Academic journal article Texas International Law Journal

Bridging the Swamp: Currie's Interest Analysis as a Principled Solution to the Conflict of Laws Problem in Bakalar and Other Stolen Art Cases

Academic journal article Texas International Law Journal

Bridging the Swamp: Currie's Interest Analysis as a Principled Solution to the Conflict of Laws Problem in Bakalar and Other Stolen Art Cases

Article excerpt

SUMMARY

I. INTRODUCING BAKALAR...................................................................................170

II. THE CONFLICT OF LAWS PROBLEM..................................................................173

A. Defining the Subject of Inquiry..................................................................174

B. Common Approaches to the Conflict of Laws Problem..........................174

1. The Vested Rights Theory...................................................................175

2. Interest Analysis...................................................................................175

3. The Second Restatement.....................................................................177

III. THE SUBSTANTIVE LAW IN BAKALAR..............................................................178

A. Swiss Law.....................................................................................................178

B. New York Law............................................................................................179

IV. CRITIQUE OF BAKALAR......................................................................................180

V. PURE INTEREST ANALYSIS AS AN ALTERNATIVE...........................................182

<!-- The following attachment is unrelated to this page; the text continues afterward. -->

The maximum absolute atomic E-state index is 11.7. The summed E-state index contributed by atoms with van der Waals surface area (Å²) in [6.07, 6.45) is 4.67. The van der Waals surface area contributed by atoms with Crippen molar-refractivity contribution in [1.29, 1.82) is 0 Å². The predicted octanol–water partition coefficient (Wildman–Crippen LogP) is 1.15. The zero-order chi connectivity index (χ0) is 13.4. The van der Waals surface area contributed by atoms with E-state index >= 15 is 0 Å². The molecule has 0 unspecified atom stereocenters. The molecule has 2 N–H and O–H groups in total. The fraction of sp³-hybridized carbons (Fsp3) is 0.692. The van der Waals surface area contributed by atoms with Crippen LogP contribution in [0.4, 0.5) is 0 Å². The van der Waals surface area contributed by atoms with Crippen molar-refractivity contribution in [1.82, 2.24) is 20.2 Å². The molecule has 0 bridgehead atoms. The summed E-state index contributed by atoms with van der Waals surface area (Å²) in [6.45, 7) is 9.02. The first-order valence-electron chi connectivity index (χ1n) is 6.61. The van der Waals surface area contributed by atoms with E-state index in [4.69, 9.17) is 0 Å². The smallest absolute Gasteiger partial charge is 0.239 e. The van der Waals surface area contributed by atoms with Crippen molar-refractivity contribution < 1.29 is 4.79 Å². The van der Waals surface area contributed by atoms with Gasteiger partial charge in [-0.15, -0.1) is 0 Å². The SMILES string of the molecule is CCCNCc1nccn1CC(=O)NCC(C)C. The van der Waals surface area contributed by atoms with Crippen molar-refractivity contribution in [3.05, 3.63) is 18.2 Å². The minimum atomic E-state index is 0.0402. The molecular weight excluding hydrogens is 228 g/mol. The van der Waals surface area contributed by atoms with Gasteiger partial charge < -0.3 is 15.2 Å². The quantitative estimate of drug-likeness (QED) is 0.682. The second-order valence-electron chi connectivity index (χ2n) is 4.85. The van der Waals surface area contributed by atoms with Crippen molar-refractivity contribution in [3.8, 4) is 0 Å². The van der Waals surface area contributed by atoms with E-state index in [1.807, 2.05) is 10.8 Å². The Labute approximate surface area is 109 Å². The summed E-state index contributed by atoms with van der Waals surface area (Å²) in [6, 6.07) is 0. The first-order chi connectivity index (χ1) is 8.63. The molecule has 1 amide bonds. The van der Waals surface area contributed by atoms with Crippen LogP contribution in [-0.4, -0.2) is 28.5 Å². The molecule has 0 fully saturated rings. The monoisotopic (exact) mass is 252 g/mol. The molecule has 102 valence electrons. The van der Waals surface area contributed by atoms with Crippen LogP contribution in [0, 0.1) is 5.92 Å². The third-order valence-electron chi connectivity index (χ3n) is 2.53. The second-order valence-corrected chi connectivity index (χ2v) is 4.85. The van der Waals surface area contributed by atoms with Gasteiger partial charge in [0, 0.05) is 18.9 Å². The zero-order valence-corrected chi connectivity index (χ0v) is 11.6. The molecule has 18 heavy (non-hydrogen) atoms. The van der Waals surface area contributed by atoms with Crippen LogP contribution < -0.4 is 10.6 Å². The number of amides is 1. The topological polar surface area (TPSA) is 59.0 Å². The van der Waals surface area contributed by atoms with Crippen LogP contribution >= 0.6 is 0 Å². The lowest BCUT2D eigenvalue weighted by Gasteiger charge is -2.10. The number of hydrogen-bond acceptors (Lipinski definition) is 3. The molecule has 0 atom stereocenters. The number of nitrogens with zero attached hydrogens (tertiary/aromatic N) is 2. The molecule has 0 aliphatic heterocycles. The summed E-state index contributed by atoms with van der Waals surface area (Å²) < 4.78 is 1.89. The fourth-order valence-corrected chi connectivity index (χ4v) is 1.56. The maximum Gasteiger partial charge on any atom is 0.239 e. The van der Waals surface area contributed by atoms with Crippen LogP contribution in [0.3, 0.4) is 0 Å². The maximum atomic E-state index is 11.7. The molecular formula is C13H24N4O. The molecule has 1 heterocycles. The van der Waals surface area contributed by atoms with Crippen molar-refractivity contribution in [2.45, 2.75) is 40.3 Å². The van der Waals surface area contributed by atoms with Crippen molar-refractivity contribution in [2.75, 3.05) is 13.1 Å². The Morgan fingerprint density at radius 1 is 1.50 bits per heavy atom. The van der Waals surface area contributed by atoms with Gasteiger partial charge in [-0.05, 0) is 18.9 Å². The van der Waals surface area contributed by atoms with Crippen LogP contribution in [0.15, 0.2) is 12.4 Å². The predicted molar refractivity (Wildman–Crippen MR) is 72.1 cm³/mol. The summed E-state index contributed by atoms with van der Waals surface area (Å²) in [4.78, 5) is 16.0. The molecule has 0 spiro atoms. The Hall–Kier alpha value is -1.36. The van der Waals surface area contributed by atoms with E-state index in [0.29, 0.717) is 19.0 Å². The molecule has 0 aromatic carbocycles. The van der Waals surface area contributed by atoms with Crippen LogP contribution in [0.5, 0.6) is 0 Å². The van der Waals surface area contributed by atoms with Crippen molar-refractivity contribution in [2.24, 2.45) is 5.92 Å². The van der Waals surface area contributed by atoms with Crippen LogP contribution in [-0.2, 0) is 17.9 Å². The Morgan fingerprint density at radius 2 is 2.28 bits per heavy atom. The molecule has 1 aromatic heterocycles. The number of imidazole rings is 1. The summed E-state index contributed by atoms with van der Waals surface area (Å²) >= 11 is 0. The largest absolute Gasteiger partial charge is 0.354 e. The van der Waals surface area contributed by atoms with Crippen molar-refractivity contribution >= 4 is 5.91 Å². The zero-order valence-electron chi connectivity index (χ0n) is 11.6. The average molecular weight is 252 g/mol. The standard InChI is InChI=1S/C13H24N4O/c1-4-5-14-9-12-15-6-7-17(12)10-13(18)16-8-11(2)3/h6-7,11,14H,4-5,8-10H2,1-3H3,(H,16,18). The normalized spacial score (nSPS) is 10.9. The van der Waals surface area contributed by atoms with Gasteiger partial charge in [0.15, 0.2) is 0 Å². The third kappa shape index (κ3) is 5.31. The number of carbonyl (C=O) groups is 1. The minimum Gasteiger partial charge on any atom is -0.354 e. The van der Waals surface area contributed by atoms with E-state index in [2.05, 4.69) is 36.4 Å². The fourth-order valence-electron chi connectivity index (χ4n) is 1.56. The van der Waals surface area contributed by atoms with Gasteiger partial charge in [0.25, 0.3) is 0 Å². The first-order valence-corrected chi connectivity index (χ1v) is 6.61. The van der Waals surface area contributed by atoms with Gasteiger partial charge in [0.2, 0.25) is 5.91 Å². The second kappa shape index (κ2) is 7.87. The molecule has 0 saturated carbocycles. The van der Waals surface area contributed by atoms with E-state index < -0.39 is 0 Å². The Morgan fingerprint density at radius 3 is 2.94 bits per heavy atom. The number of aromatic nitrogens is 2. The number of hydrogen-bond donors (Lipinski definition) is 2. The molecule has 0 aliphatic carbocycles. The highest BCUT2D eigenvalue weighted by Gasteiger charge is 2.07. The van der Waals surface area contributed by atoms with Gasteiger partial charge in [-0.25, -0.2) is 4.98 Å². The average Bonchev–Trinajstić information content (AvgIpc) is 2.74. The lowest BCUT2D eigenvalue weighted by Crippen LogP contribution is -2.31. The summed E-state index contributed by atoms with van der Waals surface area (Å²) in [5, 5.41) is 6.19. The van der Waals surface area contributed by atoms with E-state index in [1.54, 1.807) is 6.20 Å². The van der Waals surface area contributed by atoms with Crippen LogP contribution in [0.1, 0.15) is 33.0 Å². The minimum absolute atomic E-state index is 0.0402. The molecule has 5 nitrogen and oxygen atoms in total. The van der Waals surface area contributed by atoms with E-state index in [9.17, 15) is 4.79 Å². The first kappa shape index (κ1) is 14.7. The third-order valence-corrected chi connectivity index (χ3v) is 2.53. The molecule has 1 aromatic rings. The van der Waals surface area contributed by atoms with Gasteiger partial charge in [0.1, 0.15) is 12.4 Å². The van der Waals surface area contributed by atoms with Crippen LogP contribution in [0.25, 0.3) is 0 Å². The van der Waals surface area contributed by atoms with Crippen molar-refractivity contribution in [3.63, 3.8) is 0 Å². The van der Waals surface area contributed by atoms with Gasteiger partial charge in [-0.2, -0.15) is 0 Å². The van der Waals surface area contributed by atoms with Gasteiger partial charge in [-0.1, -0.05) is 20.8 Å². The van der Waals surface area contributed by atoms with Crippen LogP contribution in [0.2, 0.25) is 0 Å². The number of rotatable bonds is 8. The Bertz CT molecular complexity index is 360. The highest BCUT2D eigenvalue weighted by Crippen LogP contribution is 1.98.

A. Allowing Flexibility.....................................................................................183

B. Principled Departure from the Lex Loci...................................................184

C. Simplicity and Universality Over Exceptions...........................................185

VI. CONCLUSION.......................................................................................................187

The realm of the conflict of laws is a dismal swamp, filled with quaking 7uagmires, and inhabited by learned but eccentric professors who theorize about mysterious matters in a strange and incomprehensible jargon. The ordinary court, or lawyer, is quite lost when engulfed and entangled in it.1

-Dean William Prosser

The problem of conflict of laws in international stolen art cases appears to the uninitiated observer just as the field of conflicts in general appeared to Dean Prosser: like a pit of bubbling muck. Composed of only a handful of major cases, all purportedly applying different theories in different ways, the law of conflicts in stolen art cases can most charitably be described as "confused." The Second Circuit's recent decision in Bakalar v. Vavra has not helped to clarify this.2 However, in resolving practical choice of law problems, doctrine need not be a stumbling block. Where doctrine builds straightforward rules on clear foundations, it has the power to illuminate difficult legal questions and provide a solid framework for reasoned decisions.

This Note assesses the Second Circuit's application of "interest analysis" in Bakalar v. Vavra. It reflects on the meaning of interest analysis and considers Brainerd Currie's interest analysis as a principled solution to the problem of choice of law in stolen art cases. It proposes that courts should apply governmental interest analysis to the transaction by which a disputed property interest was created. If the forum state has an interest in applying its law to the transaction, its law should apply, even if a foreign state also has an interest. However, there will be many cases in which the forum state has no interest in the disputed transaction. In such cases, where a foreign state does have an interest, its law should apply. By considering the interests in play, but providing a clear, rules-based analysis that does not force courts to weigh competing interests or policy justifications, Currie's interest analysis can ensure consistency and predictability without sacrificing rationality. It also prevents courts from applying forum law based on vague policy arguments rather than a genuine interest in the specific transaction at issue. …

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